Table 1. Materials investigated Type



Plasticized aerylics

Coe-Soft Coe Super-Soft Vertex Soft

Coe Lab. Ine., Illinois, U.S.A. Coe Lab. ltic, Illinois, U.S.A. Dctitimex, Zeist, The Netherlatids

Silicotie elastomers

Molloplast-B Flexibase

Costtier and Co., Germany Flexico Devcloptnent Ltd, Lotidon, U.K.

* Galcnika, Belgrade, Yugoslavia.

Soft den tt ire liners


Fig. 1. Peel test in which unattached soft lining tab is subjected to a tensile foree in an Instron testing maehine.

manner. Nine specimens of each material were tested before and after immersion in distilled water at 37°C tor 7 and 90 days. Peel strength (Ps) was calculated aeeording to the following equation (Wright, 1982), where peeling angle was eonsidered to be 180°:


4- I kN

where F = applied force, w = width of specimen in the peeling area, and \ = extension ratio of liner, i.e. the ratio of stretched to unstretched length. Rupture properties A modifieation of ASTM D624-86, Standard Test Method for Rubber Property-Tear Resistance was employed (Craig & Gibbons, 1961). Specimens measuring 50 X 12 X 2mm were constructed with a 45° notch on one side, the width at the notch being 6mm (Fig. 2). Nine specimens were prepared for eaeh test material. The tear test was performed in an Instron testing machine using a constant cross-head speed of 20mm min^'. The foree of failure for each speeimen was recorded. The tests were performed before and after itntnersion in distilled water at 37°C for 7 atid 90 days. Tear resistance (Ts) was calculated using the following equations: dw


D. Sinobad et al.

Fig. 2. Tear test in which a specimen with a 45° notch is subjected to a tensile force in an Itistron testing maehine.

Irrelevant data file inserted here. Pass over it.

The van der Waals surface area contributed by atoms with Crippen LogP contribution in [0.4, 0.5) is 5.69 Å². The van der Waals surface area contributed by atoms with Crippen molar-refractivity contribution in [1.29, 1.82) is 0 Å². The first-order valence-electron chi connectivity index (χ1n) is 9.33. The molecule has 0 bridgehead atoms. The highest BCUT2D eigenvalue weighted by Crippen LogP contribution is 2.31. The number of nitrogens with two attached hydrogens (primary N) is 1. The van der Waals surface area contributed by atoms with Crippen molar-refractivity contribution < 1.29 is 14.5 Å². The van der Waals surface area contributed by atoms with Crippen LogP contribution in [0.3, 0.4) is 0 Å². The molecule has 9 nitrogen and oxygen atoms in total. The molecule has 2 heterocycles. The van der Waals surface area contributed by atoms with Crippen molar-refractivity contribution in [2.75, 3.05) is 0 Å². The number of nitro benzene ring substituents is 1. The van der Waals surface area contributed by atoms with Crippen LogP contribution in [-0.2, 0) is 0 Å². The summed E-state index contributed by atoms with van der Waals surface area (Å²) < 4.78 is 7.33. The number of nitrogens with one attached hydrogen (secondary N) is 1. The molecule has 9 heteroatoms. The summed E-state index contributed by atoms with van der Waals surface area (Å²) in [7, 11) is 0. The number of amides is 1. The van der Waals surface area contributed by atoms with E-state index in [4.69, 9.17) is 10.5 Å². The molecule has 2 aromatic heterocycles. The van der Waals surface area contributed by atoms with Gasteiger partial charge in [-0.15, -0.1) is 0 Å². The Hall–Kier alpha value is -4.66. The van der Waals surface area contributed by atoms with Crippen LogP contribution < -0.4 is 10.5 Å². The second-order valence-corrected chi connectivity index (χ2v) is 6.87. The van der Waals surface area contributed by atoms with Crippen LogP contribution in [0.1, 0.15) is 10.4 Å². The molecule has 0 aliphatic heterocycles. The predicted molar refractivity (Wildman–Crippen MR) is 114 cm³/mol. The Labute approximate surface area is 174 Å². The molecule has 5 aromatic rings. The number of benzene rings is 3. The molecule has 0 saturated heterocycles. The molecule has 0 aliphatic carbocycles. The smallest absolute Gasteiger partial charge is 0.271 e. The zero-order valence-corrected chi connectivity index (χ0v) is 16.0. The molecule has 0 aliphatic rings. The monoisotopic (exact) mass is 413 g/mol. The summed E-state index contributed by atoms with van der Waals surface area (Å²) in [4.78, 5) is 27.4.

where F = force of failure, d = thickness of the specimen, and w = width of the specimen at the noteh. Microscopy of interface -. -. -. • . : :' ^ i, ' The interface between soft liner and hard Biocryl base was examined by scanning electron microscopy. Specimens were prepared by cutting a slice measuring 15 X 5 mm from each peel specimen. Seleeted surfaces were sputtered with gold in a Polaron E50(J0 sputter-coating unit*. It was not possible to examine Coe-Soft by this technique, whieh was excluded from this part of the investigation. Water sorption Weight changes following water immersion were recorded. Four speeimens of each soft material measuring 50 x 50 x 2 mm were processed according to the manufaeturer's instructions. Specimens were weighed, placed in a desiccator eontaining P2O5, dried in an oven at 37°C and reweighed until a constant dry weight was obtained. They were then immersed in distilled water at 37°C and weighed after 1, 7, 30 and 90 days. Results In the peel test, most soft materials stretched until rupture occurred, rather than by peeling from the hard denture base, i.e. there was cohesive rather than adhesive * Polaroti Ltd, Watford, Merts, U.K.

Soft denture liners


failur'e (Fig. 3). In cases wher'e the liner began to peel and then failed due to cohesive failur'e, the term adhesive/cohesive failure is used. The latter mode of failure was generally observed for Coe Super-Soft, Vertex Soft and Molloplast-B at all time intervals. Cohesive failure oecurred for Coe-Soft and Flexibase even after immersion for 90 days. Before saturation, peel strength values for Coe Super-Soft and Vertex Soft were considerably higher than those for other liners (Table 2). Following immer'sion in water for 7 days, all materials showed an increase in peel strength, but this was statistically signifieant only for Coe-Soft, Molloplast-B and Flexibase ( P < 0-001). After 90 days, Coe-Soft and Coe Super-Soft eontinued to show increased values (P{).{)5)). After saturation for 90 days all materials were affected. Both Coe-Soft and Coe Super-Soft exhibited an incr'case in tear resistance, particularly Coe Super-Soft. On the other hand, the tear resistance of Vertex Soft and the silieone materials decreased significantly, particularly Flexibase (P

Bond strength and rupture properties of some soft denture liners.

The bond strength and rupture properties of three soft acrylic liners (Coe-Soft, Coe Super-Soft and Vertex Soft) and two silicone liners (Molloplast-B...